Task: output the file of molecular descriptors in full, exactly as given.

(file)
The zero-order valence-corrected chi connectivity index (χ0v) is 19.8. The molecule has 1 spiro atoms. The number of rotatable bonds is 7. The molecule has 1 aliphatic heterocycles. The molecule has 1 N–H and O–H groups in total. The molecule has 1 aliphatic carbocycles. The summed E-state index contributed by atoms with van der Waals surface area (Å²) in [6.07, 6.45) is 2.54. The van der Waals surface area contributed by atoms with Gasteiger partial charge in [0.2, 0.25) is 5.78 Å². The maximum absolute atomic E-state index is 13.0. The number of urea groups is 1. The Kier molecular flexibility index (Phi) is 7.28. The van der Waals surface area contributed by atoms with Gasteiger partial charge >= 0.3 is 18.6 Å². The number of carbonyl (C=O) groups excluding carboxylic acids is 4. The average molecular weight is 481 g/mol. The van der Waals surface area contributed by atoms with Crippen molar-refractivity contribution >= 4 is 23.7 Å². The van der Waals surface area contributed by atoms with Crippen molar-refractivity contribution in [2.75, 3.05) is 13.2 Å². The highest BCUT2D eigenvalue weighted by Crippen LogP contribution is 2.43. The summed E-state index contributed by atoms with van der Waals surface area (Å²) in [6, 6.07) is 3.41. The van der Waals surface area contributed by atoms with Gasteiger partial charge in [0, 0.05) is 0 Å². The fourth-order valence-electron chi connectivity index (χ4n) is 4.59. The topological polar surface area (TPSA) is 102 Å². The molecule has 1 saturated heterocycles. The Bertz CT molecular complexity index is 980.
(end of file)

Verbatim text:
The zero-order valence-corrected chi connectivity index (χ0v) is 19.8. The molecule has 1 spiro atoms. The number of rotatable bonds is 7. The molecule has 1 aliphatic heterocycles. The molecule has 1 N–H and O–H groups in total. The molecule has 1 aliphatic carbocycles. The summed E-state index contributed by atoms with van der Waals surface area (Å²) in [6.07, 6.45) is 2.54. The van der Waals surface area contributed by atoms with Gasteiger partial charge in [0.2, 0.25) is 5.78 Å². The maximum absolute atomic E-state index is 13.0. The number of urea groups is 1. The Kier molecular flexibility index (Phi) is 7.28. The van der Waals surface area contributed by atoms with Gasteiger partial charge >= 0.3 is 18.6 Å². The number of carbonyl (C=O) groups excluding carboxylic acids is 4. The average molecular weight is 481 g/mol. The van der Waals surface area contributed by atoms with Crippen molar-refractivity contribution >= 4 is 23.7 Å². The van der Waals surface area contributed by atoms with Crippen molar-refractivity contribution in [2.75, 3.05) is 13.2 Å². The highest BCUT2D eigenvalue weighted by Crippen LogP contribution is 2.43. The summed E-state index contributed by atoms with van der Waals surface area (Å²) in [6, 6.07) is 3.41. The van der Waals surface area contributed by atoms with Gasteiger partial charge in [0, 0.05) is 0 Å². The fourth-order valence-electron chi connectivity index (χ4n) is 4.59. The topological polar surface area (TPSA) is 102 Å². The molecule has 1 saturated heterocycles. The Bertz CT molecular complexity index is 980.